Photographer Captures Kenya's Majestic 'Elephant Queen' Days Before She Dies of Natural Causes
The majestic elephant, officially named F_MU1, survived years of poaching threats and lived to be over 60
F_MU1, known as the Elephant Queen, achieved a rare feat: she died of natural causes.
The African elephant survived years of poaching threats to die peacefully and quietly in Tsavo, Kenya.
British photographer Will Burrard-Lucas was fortunate enough to capture the last images of this stunning and majestic animal, who was unknown to the world at large, but beloved by those who had the opportunity to meet her.
Burrad-Lucas took these stunning shots of F_MU1, who lived to be over 60, as part of a partnership with Tsavo Trust and Kenya Wildlife Service and wrote about the moment, which he calls “one of the greatest honors,” in a touching blog post.
In August 2017, the photographer travelled to Tsavo to take photos for a coffee table photography book of the area’s elephants and of the work the Tsavo Trust does every day. Tsavo Trust, a non-profit wildlife conservation organization, is dedicated to protecting the wild animals of Tsavo, which include the four-legged residents of Tsavo East National Park, Tsavo West National Park, and Chyulu Hills National Park.
Tsavo Trust knew that Burrad-Lucas had to get photos of F_MU1 for the book, which is called Land of Giants. After looking for the Elephant Queen for several days in an area the size of Switzerland, Tsavo Trust located the big beauty and drove Burrad-Lucas out to meet her.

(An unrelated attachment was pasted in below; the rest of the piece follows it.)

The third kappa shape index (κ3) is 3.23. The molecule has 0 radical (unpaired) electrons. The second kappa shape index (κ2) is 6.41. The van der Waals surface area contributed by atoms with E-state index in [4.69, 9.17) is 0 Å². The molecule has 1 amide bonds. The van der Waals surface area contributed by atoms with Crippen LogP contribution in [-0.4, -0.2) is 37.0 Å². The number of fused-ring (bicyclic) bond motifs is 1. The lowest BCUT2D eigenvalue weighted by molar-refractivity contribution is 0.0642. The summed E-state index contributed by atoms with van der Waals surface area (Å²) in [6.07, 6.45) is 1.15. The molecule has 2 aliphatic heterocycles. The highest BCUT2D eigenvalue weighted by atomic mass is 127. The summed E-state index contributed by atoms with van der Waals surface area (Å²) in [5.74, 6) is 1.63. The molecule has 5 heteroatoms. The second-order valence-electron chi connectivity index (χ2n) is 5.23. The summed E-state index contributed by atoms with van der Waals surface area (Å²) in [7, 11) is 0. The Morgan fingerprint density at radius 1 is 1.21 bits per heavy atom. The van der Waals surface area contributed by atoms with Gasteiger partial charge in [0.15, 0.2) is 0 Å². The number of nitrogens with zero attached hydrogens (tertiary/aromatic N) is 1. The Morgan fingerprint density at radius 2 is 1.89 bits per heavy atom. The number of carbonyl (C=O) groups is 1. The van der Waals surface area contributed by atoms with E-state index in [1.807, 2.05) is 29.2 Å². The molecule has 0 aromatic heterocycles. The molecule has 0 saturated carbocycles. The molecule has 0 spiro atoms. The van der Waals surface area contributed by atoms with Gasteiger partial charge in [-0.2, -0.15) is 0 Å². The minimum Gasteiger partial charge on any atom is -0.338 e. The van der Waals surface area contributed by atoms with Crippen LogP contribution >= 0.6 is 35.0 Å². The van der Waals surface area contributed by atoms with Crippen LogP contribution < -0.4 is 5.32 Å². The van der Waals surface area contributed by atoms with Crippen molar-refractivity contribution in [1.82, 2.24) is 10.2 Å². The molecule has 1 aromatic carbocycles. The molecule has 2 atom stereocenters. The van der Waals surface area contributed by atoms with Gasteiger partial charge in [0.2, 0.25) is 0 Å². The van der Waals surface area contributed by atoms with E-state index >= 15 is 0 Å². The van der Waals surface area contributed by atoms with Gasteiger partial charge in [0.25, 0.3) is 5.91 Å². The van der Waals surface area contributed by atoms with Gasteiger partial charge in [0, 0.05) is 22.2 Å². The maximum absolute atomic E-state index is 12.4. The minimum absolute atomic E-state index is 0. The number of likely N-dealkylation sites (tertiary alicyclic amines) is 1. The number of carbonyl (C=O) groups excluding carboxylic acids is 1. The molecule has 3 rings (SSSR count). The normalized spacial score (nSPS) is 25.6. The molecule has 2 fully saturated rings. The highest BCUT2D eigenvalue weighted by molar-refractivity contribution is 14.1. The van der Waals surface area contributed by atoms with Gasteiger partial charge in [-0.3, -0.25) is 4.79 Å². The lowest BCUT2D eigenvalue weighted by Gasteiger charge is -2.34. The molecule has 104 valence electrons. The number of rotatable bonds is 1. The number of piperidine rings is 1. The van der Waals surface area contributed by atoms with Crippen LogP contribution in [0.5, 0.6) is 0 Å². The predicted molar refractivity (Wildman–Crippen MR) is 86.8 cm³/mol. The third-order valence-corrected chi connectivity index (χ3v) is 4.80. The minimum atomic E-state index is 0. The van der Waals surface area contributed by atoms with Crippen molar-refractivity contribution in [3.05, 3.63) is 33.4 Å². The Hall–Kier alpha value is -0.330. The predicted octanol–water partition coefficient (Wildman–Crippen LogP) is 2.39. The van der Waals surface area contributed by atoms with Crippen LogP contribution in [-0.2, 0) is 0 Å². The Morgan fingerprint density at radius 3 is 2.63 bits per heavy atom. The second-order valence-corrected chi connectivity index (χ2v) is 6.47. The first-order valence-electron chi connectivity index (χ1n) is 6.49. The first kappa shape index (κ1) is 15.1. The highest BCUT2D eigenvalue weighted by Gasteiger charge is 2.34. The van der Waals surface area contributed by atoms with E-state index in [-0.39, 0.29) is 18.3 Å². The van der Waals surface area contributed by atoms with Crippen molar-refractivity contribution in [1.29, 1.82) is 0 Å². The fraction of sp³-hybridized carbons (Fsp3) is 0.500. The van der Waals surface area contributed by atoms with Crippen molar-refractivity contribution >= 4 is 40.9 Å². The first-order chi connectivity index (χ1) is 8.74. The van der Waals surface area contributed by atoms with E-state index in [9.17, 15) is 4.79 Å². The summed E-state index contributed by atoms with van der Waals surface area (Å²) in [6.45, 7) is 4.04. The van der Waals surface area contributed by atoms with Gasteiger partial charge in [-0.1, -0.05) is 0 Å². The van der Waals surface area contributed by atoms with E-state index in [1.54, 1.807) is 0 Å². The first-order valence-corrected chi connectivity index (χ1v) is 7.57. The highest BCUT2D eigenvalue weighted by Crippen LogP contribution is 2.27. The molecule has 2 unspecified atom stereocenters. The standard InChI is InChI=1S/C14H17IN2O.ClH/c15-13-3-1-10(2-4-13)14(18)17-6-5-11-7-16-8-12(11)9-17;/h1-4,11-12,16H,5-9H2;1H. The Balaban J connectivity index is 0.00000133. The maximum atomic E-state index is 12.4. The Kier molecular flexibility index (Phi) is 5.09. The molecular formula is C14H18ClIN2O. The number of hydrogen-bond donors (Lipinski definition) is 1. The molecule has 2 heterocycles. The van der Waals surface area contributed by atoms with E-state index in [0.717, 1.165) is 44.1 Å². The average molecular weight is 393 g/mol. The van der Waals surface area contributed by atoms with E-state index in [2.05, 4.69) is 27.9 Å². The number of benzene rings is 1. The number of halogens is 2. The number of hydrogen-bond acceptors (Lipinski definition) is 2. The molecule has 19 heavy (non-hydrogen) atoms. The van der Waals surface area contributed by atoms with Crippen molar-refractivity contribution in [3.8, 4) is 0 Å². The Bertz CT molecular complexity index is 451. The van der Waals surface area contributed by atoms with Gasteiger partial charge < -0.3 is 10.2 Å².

“F_MU1 was skinny and old but she strode forward with stately grace,” the photographer wrote of his first impressions of the F_MU1. “Her tusks were so long that they scraped the ground in front of her. She was like a relic from a bygone era.”
The elderly cow elephant was a gracious host, allowing Burrad-Lucas to stay with her for an entire day and follow her to a watering hole, where he was able to capture ground-level shots with his BeetleCam that truly capture F_MU1’s size and grace.
Throughout his time in Tsavo, the photographer was fortunate to encounter the Elephant Queen several more times before she died of natural causes.
“As a wildlife photographer, a subject like F_MU1 is incredibly rare; a creature that is unique – possibly the most remarkable of her kind – and yet an animal that few have photographed before,” Burrad-Lucas wrote of his time with the elephant. “The time I spent with her was a real privilege.”